I went to another Vertigo tour show five months later on Oct. 7, 2005. But this was no ordinary show. This was a show at the big arena. It was at Madison Square Garden in NYC. I was a junior and interning at a major fashion magazine. I sort of felt like I was a big deal now and that I was on my way to "living the dream." My seat was in nosebleed heaven but when the lights got cut and "COBL" began, I didn't scream like I did in NJ. I promptly burst into tears. This is what the song was about, moments like this. "Oh, you look so beautiful tonight," all of these strangers around me chanted along with Bono. We didn't know each other, but we were all united in this gorgeous city on this night that bled so much emotion. I remember leaving the show feeling like I was on fire. I felt like I could conquer this city and the world. "A city lit by fireflies / They're advertising in the skies / For people like us," people like me who wanted to paint the town their own personal color.
Luckily at every U2 show I've been to since then, "COBL" has been in the setlist. It was simply magical during the recent 360 tour: being in a stadium with the summer night skies blanketing all of us as U2 played. The lyric "I'm getting ready to leave the ground," pulsed throughout the New Meadowlands Stadium in July 2011 during the band's NY/NJ show.
My friend Joy and I were clinging to the barricade in the GA pit and I would look at U2 in front of me and then up at the famous Claw stage beaming light at the stars above the stadium. It looked so brilliant. With the prospect of a new U2 album on the way this year, I hope the band doesn't abandon this song during their potential tour. I think it sounds glorious live and it would be tragic if it got cut.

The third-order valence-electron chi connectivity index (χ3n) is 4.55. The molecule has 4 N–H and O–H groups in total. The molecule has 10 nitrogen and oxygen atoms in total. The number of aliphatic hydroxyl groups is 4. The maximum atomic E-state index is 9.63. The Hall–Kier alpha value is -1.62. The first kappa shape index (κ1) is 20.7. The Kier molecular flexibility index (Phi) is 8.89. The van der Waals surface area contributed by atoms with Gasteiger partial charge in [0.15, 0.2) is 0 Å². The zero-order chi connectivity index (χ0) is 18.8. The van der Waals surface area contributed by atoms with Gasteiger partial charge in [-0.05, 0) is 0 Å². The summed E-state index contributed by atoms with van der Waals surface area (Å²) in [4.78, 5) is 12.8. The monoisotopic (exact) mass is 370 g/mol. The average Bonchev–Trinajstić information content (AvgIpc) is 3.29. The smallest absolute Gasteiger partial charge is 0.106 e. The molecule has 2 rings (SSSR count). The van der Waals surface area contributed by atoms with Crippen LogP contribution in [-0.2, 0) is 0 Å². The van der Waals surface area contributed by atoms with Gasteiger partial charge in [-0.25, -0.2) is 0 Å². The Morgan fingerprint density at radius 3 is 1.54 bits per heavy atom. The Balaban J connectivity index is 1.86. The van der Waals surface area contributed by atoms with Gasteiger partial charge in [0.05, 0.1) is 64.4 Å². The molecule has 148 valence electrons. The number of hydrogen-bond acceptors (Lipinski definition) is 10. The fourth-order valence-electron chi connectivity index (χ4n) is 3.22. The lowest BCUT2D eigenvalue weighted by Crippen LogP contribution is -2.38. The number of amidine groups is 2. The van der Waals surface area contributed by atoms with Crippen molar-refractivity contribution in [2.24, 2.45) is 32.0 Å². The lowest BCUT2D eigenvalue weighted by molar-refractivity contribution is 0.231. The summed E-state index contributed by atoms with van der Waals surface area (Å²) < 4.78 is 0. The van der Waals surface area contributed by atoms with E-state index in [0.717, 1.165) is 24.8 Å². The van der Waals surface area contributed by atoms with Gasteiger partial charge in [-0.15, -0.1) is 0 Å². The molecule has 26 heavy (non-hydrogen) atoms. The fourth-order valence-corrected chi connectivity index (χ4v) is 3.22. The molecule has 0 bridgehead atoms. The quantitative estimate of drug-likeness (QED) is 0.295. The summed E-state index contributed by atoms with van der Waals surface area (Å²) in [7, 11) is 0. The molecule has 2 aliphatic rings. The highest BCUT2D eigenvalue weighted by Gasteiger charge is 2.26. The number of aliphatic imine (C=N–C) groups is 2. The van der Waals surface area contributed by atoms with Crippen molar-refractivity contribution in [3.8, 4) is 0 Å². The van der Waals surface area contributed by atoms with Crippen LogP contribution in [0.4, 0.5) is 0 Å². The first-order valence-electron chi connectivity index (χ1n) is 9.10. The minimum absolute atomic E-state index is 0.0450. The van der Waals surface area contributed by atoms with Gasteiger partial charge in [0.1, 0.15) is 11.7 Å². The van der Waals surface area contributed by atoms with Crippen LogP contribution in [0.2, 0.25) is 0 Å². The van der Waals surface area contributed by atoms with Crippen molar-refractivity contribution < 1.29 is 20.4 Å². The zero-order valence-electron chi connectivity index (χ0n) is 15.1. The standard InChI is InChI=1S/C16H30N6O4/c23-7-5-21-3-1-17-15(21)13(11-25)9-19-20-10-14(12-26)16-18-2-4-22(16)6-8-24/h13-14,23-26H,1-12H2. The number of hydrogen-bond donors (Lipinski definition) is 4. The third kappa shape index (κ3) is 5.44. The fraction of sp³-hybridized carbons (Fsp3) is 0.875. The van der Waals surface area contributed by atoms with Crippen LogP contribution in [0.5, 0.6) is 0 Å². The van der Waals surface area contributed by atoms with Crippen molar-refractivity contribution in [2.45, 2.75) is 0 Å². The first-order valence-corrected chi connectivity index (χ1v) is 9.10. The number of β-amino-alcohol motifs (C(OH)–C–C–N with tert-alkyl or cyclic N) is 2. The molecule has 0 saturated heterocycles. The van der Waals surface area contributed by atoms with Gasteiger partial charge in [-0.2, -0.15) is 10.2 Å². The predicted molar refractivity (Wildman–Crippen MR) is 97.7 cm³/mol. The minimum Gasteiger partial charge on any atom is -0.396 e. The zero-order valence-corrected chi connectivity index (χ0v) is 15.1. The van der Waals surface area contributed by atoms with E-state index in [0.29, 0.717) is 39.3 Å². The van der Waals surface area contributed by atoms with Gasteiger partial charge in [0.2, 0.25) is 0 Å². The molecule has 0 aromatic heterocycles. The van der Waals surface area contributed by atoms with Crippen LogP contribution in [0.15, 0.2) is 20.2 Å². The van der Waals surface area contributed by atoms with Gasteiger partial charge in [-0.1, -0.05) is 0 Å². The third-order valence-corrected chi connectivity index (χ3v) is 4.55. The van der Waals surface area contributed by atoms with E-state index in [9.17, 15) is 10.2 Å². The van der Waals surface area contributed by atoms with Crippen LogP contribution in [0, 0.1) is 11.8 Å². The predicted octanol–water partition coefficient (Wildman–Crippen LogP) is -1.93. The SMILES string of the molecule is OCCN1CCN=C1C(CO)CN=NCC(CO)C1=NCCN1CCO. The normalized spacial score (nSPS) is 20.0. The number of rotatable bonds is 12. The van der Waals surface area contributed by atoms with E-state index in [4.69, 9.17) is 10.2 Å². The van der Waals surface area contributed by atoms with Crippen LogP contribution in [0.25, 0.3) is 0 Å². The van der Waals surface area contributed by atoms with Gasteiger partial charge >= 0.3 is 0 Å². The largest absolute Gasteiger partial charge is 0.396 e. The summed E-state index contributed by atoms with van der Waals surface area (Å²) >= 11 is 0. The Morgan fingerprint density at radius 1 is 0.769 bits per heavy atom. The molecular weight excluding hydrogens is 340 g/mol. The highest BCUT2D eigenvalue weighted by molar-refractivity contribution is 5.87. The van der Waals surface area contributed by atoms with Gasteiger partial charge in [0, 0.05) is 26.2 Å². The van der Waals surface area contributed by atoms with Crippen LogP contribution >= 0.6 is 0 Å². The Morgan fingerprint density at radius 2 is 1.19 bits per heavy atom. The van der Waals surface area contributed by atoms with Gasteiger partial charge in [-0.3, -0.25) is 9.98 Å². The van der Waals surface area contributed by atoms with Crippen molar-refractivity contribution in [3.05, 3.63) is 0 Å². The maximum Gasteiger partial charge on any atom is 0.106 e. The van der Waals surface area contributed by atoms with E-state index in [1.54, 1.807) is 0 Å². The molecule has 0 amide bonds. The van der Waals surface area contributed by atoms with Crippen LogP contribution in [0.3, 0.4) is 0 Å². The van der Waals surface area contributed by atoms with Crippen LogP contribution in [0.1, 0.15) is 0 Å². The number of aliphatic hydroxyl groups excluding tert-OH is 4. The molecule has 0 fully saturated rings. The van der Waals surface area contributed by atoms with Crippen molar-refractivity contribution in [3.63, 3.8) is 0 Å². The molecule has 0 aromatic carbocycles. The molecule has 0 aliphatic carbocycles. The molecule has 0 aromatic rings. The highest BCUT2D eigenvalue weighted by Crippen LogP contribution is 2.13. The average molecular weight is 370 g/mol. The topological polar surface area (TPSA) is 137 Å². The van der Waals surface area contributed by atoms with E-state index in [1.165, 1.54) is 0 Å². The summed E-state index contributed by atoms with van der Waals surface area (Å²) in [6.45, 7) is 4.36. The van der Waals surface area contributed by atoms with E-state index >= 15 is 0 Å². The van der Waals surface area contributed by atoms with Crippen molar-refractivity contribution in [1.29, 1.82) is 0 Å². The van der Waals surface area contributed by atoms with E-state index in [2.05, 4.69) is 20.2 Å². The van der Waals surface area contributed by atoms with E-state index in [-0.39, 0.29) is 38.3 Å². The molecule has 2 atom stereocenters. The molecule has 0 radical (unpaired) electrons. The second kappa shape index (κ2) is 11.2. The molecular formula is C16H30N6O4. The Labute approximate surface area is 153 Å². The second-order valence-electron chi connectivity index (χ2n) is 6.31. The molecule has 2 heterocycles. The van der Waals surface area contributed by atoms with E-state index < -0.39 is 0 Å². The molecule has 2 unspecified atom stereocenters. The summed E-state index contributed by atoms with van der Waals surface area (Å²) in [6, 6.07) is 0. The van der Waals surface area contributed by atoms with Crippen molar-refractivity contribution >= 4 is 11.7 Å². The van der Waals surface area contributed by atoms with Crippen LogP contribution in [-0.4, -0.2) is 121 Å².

Be it Jay-Z's "Empire State Of Mind" or "New York, New York" by Ol' Blue Eyes, people have their own personal NYC songs that they gravitate toward. "COBL" is mine and always will be. Every amazing moment I have in that beautiful city, this is the song I put on. Walking the streets of Greenwich Village after an epic night with friends or sitting on the subway after attending an event, hearing "Blessings are not just for the ones who kneel, luckily," is enough to make me realize that I am so blessed to know a town as loving as NYC that takes you in its open arms and holds you tight.
On the subject of love, I don't really consider myself the "marrying type." But should I find a man who could finally make an honest woman out of me, he would have to agree to two conditions. One, we must get married in NYC. Two, I'm walking down the aisle to this song. I think that sounds fair, don't you?
A lot of times I hear the phrase that goes something like "If you can see it, it will come true." The more you envision something (or to borrow from another U2 song, to dream out loud), it will eventually happen. With "COBL," I feel that the more times I listen to it, the more my New York dreams will come true. I'll have the job, the home, the guy and the life I've always wanted. Like Bono says about the song in U2 By U2, "It's about recapturing a sense of wonder, being in a city and reminding yourself that you don't have to lose your soul to gain the world." I don't have to kill myself trying. All I have to do is dream and believe. Because if there is absolutely one thing I truly believe in, it's the lyrical gospel of U2. The faith that I have in them and NYC is something I will never abandon.
© @U2/Marino, 2013.